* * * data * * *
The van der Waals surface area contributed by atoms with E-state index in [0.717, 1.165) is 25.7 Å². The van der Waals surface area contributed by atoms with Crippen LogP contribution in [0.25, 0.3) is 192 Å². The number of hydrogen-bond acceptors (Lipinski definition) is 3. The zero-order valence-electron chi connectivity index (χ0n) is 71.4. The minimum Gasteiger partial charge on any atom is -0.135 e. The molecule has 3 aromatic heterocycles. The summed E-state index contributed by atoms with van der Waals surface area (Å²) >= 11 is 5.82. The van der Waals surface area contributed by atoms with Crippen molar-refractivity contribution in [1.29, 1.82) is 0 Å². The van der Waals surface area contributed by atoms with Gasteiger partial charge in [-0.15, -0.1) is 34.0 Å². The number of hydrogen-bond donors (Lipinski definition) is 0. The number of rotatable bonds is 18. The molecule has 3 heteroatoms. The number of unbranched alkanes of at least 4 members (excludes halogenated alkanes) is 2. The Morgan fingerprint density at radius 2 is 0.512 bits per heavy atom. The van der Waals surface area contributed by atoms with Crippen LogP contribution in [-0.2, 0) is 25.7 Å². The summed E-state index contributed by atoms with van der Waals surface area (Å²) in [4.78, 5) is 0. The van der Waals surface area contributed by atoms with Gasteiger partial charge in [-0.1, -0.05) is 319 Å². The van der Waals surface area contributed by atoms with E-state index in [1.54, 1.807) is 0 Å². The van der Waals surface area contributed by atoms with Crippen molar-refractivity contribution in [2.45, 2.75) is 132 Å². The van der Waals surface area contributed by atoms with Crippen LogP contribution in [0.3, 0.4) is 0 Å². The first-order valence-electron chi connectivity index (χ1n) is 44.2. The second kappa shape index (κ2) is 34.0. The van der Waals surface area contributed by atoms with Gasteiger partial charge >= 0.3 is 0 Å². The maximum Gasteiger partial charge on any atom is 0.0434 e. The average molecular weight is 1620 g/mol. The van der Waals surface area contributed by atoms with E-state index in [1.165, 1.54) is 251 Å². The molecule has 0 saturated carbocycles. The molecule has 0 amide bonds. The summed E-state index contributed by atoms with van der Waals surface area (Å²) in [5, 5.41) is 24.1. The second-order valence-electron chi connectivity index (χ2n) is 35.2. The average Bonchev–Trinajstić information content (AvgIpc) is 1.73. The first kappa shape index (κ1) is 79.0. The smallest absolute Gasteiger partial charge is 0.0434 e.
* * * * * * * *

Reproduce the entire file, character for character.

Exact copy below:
The van der Waals surface area contributed by atoms with E-state index in [0.717, 1.165) is 25.7 Å². The van der Waals surface area contributed by atoms with Crippen LogP contribution in [0.25, 0.3) is 192 Å². The number of hydrogen-bond acceptors (Lipinski definition) is 3. The zero-order valence-electron chi connectivity index (χ0n) is 71.4. The minimum Gasteiger partial charge on any atom is -0.135 e. The molecule has 3 aromatic heterocycles. The summed E-state index contributed by atoms with van der Waals surface area (Å²) >= 11 is 5.82. The van der Waals surface area contributed by atoms with Crippen molar-refractivity contribution in [1.29, 1.82) is 0 Å². The van der Waals surface area contributed by atoms with Gasteiger partial charge in [-0.15, -0.1) is 34.0 Å². The number of hydrogen-bond donors (Lipinski definition) is 0. The number of rotatable bonds is 18. The molecule has 3 heteroatoms. The number of unbranched alkanes of at least 4 members (excludes halogenated alkanes) is 2. The Morgan fingerprint density at radius 2 is 0.512 bits per heavy atom. The van der Waals surface area contributed by atoms with Crippen LogP contribution in [-0.2, 0) is 25.7 Å². The summed E-state index contributed by atoms with van der Waals surface area (Å²) in [4.78, 5) is 0. The van der Waals surface area contributed by atoms with Gasteiger partial charge in [-0.1, -0.05) is 319 Å². The van der Waals surface area contributed by atoms with E-state index in [1.54, 1.807) is 0 Å². The van der Waals surface area contributed by atoms with Crippen molar-refractivity contribution in [2.45, 2.75) is 132 Å². The van der Waals surface area contributed by atoms with Crippen LogP contribution in [0.3, 0.4) is 0 Å². The first-order valence-electron chi connectivity index (χ1n) is 44.2. The second kappa shape index (κ2) is 34.0. The van der Waals surface area contributed by atoms with Gasteiger partial charge >= 0.3 is 0 Å². The maximum Gasteiger partial charge on any atom is 0.0434 e. The average molecular weight is 1620 g/mol. The van der Waals surface area contributed by atoms with E-state index in [1.165, 1.54) is 251 Å². The molecule has 0 saturated carbocycles. The molecule has 0 amide bonds. The summed E-state index contributed by atoms with van der Waals surface area (Å²) in [5, 5.41) is 24.1. The second-order valence-electron chi connectivity index (χ2n) is 35.2. The average Bonchev–Trinajstić information content (AvgIpc) is 1.73. The first kappa shape index (κ1) is 79.0. The smallest absolute Gasteiger partial charge is 0.0434 e.